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Mercury Health Threat Called 'Politically Motivated Junk Science'

  • Marc Morano Senior Staff Writer
  • 2003 26 Feb
Mercury Health Threat Called 'Politically Motivated Junk Science'
Washington ( - A coalition of environmental and public health groups Tuesday demanded that the Bush administration tighten regulations on mercury emissions from coal-fired power plants.

The demand follows a draft report by the Environmental Protection Agency warning that mercury emissions from industry are becoming a danger to children's health. However, the author of a book debunking many environmental and public health worries called the mercury health threat "alarmism" and "politically motivated junk science."

Steven Milloy, editor of a website devoted to battling "junk science" and author of several books including Junk Science Judo: Self-Defense Against Health Scares and Scams, said there is no scientific evidence to back up any health threat claims concerning mercury levels in the U.S.

"No one should be concerned about mercury. Typical exposures are not a problem. There is absolutely no data that shows mercury is a public health threat," Milloy told

"This is just alarmism," he said.

'Health of Our Children'

But environmental activists, led by former Clinton administration EPA Administrator Carol Browner, held a press conference in Washington Tuesday demanding that the Bush administration strengthen mercury emission regulations on the coal-fired industry.

"Mercury is a serious problem, particularly with respect to the health of our children," Browner said at the press conference sponsored by the public health group Clean Air Trust.

The draft report from the current EPA, called "America's Children and the Environment," indicates there is growing evidence that mercury levels are reaching unsafe levels in the blood of women of childbearing age.

Also on Tuesday, a group of Democratic senators, including Hillary Rodham Clinton of New York and Barbara Boxer of California, attacked the Bush administration's handling of the mercury emissions issue.

Browner said the Clean Air Act of 1990 could be used to increase regulations on industry to reduce mercury emissions and chastised the Bush administration for giving in to industry demands through its Clear Skies Initiative.

The Clear Skies Initiative, announced last year by President Bush, aims to reduce sulfur dioxide, nitrogen oxide and mercury emissions.

"What Clear Skies does is it means there is more mercury in the air for longer. It should not be about special deals for special interests," Browner explained.

"The science is showing us that our children are affected by our environment. Setting standards to protect the most at risk, our children, makes a lot of sense," she added.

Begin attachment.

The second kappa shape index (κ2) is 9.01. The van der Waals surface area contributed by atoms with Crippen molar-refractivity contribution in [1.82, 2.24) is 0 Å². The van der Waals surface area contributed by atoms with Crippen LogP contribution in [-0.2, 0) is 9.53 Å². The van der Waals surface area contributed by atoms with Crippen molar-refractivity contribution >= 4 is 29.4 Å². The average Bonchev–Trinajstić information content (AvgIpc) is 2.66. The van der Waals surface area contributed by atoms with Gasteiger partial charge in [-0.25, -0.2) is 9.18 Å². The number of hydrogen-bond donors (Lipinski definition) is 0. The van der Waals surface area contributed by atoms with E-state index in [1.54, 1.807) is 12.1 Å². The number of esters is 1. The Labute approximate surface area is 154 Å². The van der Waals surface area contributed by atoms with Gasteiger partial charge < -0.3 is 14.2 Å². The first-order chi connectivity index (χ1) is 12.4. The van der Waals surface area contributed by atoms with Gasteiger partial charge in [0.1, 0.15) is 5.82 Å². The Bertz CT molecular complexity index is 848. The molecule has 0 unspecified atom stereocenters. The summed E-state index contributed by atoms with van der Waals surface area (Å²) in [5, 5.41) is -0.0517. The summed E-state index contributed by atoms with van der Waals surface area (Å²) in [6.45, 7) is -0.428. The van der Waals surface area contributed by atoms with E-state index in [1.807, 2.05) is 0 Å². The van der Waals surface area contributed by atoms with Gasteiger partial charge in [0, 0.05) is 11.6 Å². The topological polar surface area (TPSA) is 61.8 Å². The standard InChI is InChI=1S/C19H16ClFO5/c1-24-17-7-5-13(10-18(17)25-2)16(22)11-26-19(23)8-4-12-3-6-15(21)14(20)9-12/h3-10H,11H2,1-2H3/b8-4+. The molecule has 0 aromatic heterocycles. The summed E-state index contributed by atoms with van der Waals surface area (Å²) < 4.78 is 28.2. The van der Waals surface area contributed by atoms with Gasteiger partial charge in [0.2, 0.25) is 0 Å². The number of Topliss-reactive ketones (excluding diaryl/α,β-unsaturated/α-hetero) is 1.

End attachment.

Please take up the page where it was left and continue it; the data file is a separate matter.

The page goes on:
Milloy believes "eco-activist staffers" at the current EPA, which is administered by Republican Christine Whitman, are trying "to force back-breaking regulations on coal-fired electric power plants."

Mercury is naturally occurring in the environment, Milloy said. He challenged the EPA and the activists to show any proof of the danger.

"Show me the person in the U.S. who has gotten sick from eating fish because of mercury. Where are the bodies? Where are the illnesses?" Milloy asked.

Milloy wondered why if Browner was so sure mercury was a public health threat, she didn't do more with the issue as EPA administrator during the 1990s.

"The Clinton administration was in power for eight years. They didn't do anything [about Mercury emissions], there wasn't even a proposal," Milloy said.

Milloy also believes Bush's Clear Skies Initiative is adequate to deal with mercury emissions in the U.S.

"The Bush initiative is plenty. I don't even think that is necessary. The plan reduces mercury emissions by 50 percent by 2010, 70 percent by 2018. That is more than ample, that is more than is required," Milloy explained.

Whitman's EPA issued a statement Tuesday, declaring that "the EPA remains concerned about children potentially exposed to mercury in the womb."

To reduce mercury emissions, the EPA said it was focusing on "reducing air emissions, limiting discharges to water, removing mercury from batteries and paint, and developing mercury emission control technologies."

Scott Segal, director of the Electric Reliability Coordinating Council (ERCC), said targeting power plant emissions was not going to have a significant impact on mercury levels in the environment. The ERCC is a coalition of electric utilities and public power companies.

"Mercury is a widely occurring natural element, coming from sources as diverse as volcanoes and minerals," Segal said.

"Power plant emissions represent only a tiny fraction of manmade mercury emissions, and the amount has declined over the last several decades," he added.

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